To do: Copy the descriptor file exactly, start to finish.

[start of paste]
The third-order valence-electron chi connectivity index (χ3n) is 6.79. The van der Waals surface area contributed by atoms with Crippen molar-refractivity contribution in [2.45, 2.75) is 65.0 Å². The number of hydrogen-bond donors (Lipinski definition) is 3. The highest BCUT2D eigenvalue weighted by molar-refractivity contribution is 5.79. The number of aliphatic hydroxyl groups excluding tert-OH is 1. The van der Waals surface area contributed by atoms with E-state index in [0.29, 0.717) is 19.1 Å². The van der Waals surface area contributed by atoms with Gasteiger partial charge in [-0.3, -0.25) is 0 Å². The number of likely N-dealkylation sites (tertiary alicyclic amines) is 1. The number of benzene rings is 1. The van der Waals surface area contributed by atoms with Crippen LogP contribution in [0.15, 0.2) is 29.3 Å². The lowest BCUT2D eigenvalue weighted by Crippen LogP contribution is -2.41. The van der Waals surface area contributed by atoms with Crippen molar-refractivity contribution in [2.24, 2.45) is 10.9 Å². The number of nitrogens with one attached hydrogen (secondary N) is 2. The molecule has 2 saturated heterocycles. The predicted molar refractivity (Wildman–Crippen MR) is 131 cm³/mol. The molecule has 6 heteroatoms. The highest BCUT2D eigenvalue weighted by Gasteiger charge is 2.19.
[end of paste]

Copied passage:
The third-order valence-electron chi connectivity index (χ3n) is 6.79. The van der Waals surface area contributed by atoms with Crippen molar-refractivity contribution in [2.45, 2.75) is 65.0 Å². The number of hydrogen-bond donors (Lipinski definition) is 3. The highest BCUT2D eigenvalue weighted by molar-refractivity contribution is 5.79. The number of aliphatic hydroxyl groups excluding tert-OH is 1. The van der Waals surface area contributed by atoms with E-state index in [0.29, 0.717) is 19.1 Å². The van der Waals surface area contributed by atoms with Gasteiger partial charge in [-0.3, -0.25) is 0 Å². The number of likely N-dealkylation sites (tertiary alicyclic amines) is 1. The number of benzene rings is 1. The van der Waals surface area contributed by atoms with Crippen LogP contribution in [0.15, 0.2) is 29.3 Å². The lowest BCUT2D eigenvalue weighted by Crippen LogP contribution is -2.41. The van der Waals surface area contributed by atoms with Crippen molar-refractivity contribution in [2.24, 2.45) is 10.9 Å². The number of nitrogens with one attached hydrogen (secondary N) is 2. The molecule has 2 saturated heterocycles. The predicted molar refractivity (Wildman–Crippen MR) is 131 cm³/mol. The molecule has 6 heteroatoms. The highest BCUT2D eigenvalue weighted by Gasteiger charge is 2.19.